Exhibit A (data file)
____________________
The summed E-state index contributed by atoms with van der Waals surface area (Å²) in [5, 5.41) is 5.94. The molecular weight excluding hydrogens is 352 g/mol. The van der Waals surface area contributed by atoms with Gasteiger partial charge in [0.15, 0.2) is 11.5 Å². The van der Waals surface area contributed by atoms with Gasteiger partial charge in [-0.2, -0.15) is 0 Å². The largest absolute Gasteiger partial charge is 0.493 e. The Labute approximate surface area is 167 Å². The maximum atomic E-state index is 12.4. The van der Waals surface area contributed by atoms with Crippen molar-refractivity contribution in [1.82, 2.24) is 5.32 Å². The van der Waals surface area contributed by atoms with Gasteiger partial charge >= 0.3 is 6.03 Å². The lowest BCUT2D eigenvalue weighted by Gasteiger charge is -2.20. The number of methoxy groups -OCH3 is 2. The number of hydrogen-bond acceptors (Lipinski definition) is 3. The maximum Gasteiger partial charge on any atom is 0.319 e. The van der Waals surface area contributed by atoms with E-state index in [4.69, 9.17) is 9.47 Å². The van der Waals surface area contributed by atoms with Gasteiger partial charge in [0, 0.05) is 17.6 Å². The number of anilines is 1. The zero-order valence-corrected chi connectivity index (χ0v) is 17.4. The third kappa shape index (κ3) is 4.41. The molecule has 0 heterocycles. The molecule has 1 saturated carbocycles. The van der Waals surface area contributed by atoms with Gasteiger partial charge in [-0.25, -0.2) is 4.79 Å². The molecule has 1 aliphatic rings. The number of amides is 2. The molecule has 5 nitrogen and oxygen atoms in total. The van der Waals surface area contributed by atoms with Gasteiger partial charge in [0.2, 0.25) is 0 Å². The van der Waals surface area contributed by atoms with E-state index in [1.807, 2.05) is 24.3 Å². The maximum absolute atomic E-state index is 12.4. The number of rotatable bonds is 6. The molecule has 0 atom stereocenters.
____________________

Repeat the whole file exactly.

The summed E-state index contributed by atoms with van der Waals surface area (Å²) in [5, 5.41) is 5.94. The molecular weight excluding hydrogens is 352 g/mol. The van der Waals surface area contributed by atoms with Gasteiger partial charge in [0.15, 0.2) is 11.5 Å². The van der Waals surface area contributed by atoms with Gasteiger partial charge in [-0.2, -0.15) is 0 Å². The largest absolute Gasteiger partial charge is 0.493 e. The Labute approximate surface area is 167 Å². The maximum atomic E-state index is 12.4. The van der Waals surface area contributed by atoms with Crippen molar-refractivity contribution in [1.82, 2.24) is 5.32 Å². The van der Waals surface area contributed by atoms with Gasteiger partial charge >= 0.3 is 6.03 Å². The lowest BCUT2D eigenvalue weighted by Gasteiger charge is -2.20. The number of methoxy groups -OCH3 is 2. The number of hydrogen-bond acceptors (Lipinski definition) is 3. The maximum Gasteiger partial charge on any atom is 0.319 e. The van der Waals surface area contributed by atoms with E-state index in [4.69, 9.17) is 9.47 Å². The van der Waals surface area contributed by atoms with Gasteiger partial charge in [0, 0.05) is 17.6 Å². The number of anilines is 1. The zero-order valence-corrected chi connectivity index (χ0v) is 17.4. The third kappa shape index (κ3) is 4.41. The molecule has 0 heterocycles. The molecule has 1 saturated carbocycles. The van der Waals surface area contributed by atoms with Gasteiger partial charge in [-0.25, -0.2) is 4.79 Å². The molecule has 1 aliphatic rings. The number of amides is 2. The molecule has 5 nitrogen and oxygen atoms in total. The van der Waals surface area contributed by atoms with Gasteiger partial charge in [0.2, 0.25) is 0 Å². The van der Waals surface area contributed by atoms with E-state index in [1.807, 2.05) is 24.3 Å². The maximum absolute atomic E-state index is 12.4. The number of rotatable bonds is 6. The molecule has 0 atom stereocenters.